Brantinghame Hall was a four-act serious drama, written by W.S. Gilbert for his friend Rutland Barrington. Barrington was leasing St. James’s Theatre and need to increase audience figures, so Gilbert resurrected an old play that hadn’t previously been produced. Brantinghame Hall was sentimental and had a few good comedy scenes, so Gilbert modified it for Barrington, so he could place it at St. James’s Theatre. Barrington had a small part in the play, as did his younger brother, Duncan Fleet. It was also the professional debut of both Lewis Waller and Julia Neilson.
The Cartes had also previously seen the manuscript, and they offered Gilbert a place in New York for it – something Gilbert willingly accepted their terms for. The play debuted at St. James’s Theatre on 29th November 1888. It closed a month later, after just 27 performances.
Gilbert released Carte from their agreement to place the play in New York. Carte wanted to wait and see how well it was received by the public, but it didn’t take long for him to change his mind.
The four-act play was a turning point for both Gilbert and Barrington. It was the worst financial failure of Gilbert’s career and caused him to turn away from serious playwriting. For Barrington, the play sent him into bankruptcy. He was already struggling to attract audiences to St. James Theatre, with one failed play already under his belt. He struggled to recoup his initial investment.
So what caused this play to be the failure that it was? For many, it was due to the third and fourth acts. During the first two acts the audience is sympathetic to the feminine heroine. The social tension was evident. However, in the third and fourth acts, Gilbert throws in a couple of huge shock surprises. The audience never recover. The heroine who they all sympathetic to, brings disgrace upon herself and her missing husband, by announcing she’s an imposter and her marriage is fake – all lies, in an effort to save her father-in-law’s pride over accepting her money to save his home. Then her husband surprisingly returns and the final curtain falls.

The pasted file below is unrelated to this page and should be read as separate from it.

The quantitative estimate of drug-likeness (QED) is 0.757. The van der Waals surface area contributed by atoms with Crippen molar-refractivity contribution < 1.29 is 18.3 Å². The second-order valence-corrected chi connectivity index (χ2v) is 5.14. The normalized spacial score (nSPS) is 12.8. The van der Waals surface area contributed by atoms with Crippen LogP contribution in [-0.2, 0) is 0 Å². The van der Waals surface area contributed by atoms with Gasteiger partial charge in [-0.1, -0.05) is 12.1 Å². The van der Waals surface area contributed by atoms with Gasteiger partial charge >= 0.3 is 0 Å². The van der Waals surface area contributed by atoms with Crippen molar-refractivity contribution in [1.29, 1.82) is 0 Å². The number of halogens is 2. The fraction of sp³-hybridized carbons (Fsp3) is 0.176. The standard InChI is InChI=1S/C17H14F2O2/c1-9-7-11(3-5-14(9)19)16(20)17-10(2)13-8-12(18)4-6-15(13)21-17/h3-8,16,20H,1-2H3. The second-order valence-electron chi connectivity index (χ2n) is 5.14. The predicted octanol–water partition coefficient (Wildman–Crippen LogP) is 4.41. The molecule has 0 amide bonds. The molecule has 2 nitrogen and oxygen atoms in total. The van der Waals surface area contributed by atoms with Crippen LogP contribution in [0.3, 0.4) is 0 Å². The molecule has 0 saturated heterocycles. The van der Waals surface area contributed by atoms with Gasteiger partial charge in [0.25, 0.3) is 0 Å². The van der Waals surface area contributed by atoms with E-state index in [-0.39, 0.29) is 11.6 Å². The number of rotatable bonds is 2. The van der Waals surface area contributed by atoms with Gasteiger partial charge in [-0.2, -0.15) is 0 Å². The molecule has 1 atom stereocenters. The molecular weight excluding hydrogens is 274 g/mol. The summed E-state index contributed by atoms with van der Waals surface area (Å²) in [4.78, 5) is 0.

Unfortunately, the audience wasn’t impressed. The characters ending speech is seen as totally out of character. The critics weren’t happy either, with all but one berating the entire performance and the script generally.
Clement Scott’s harsh review didn’t help either. He voiced what many of the critics felt about Julia Neilson’s character – no woman would go to the lengths the heroine did, to save her husband’s father. Added to this, the closing line didn’t work well, causing hilarity when drama was needed. Gilbert had added the ‘Let us pray’ closing line late in the play’s construction, but it took away from the dramatic ending. Once he realised this, Gilbert removed the line, but it was too late to save the play.
Scott’s harsh review destroyed his friendship with Gilbert, with Gilbert even threatening legal action against him. He threatened to sue Scott for libel when a rumour was circulated about Gilbert asking the Daily Telegraphs’ editor to sack Scott. Luckily for Julia Neilson, even though Scott hadn’t spared her in his review, it didn’t damage her reputation. She went on to play in London and on tour for nearly thirty more years.